Earlier this month, Warwick Public Schools in Rhode Island announced that it would ban any student from the school’s hot meal service if they had not paid any outstanding balance owed. Their only choice at lunchtime: a sandwich made from “sun butter and jelly,” (sun butter?). The unpaid amounted to $77,000.
After word quickly spread on Facebook, outrage built against the school district causing them to reverse their decision.
“In a Facebook post,” National Public Radio (May 10), reported, “Karen Bachus, chairwoman of the Warwick School Committee, said that ‘after careful review and consideration’ the committee recommended ‘allow[ing] the students their choice of lunch regardless of their account status.’ ”
Bachus also pointed out that 72 percent of the debt was from students not enrolled in the National School Lunch Program. At her time of her announcement, she added, approximately $14,000 of the debt had been paid.
Nonetheless, on May 9, Hamdi Ulukaya, founder and CEO of Chobani yogurt stepped in and declared, in a tweet:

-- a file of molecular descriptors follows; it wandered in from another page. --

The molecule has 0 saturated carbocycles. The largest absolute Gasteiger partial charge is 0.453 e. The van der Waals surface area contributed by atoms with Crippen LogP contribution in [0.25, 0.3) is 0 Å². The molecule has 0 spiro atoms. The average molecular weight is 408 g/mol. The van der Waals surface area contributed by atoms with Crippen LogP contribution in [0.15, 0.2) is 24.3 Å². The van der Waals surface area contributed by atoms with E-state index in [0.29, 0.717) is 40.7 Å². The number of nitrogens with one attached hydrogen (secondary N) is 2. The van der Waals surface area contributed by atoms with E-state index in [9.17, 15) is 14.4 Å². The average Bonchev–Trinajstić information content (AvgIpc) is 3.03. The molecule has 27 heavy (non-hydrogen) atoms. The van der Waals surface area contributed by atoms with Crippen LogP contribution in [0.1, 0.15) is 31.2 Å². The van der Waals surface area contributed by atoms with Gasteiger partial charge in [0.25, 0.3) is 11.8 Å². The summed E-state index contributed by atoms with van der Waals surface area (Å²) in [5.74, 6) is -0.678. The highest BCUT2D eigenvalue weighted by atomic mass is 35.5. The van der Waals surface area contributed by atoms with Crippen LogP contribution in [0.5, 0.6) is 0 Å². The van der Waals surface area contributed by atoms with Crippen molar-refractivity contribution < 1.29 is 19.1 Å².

“as a parent, news of #WarwickPublicSchools breaks my heart. every child should have access to natural, nutritious & delicious food, so @Chobani is doing our small part to help pay this debt business must do its part.. our responsibility as members of [the] community. who will join us?”
“No child should be facing anything like this,” Ulukaya said in a video message that accompanied the tweet.
“We need to step up. We’ll take care of this school’s bill,” the yogurt maker said, “but we need everyone around the country to eliminate this.”
“The controversy has fueled a national conversation about mounting school lunch debts and the practice of ‘lunch shaming’ in public schools,” NPR adds.
“The U.S. Department of Agriculture, which administers the federal school meal program, mandated that all districts put their policies in writing and communicate them to staff, parents and the community at the start of the school year. The agency stopped short of barring some of the most embarrassing practices but did encourage districts to find alternative solutions for working with adults in addressing delinquent accounts.”
Chobani donated $47,650 to pay off the current debt and others have supported the school district program with a Go Fund Me account (Warwick Public School Lunch Balances), adding an additional $57,000 date.
Civic virtue asks each of us to “step up” in our communities by donating money, time or both to organizations in need.
As responsible citizens, we should do no less.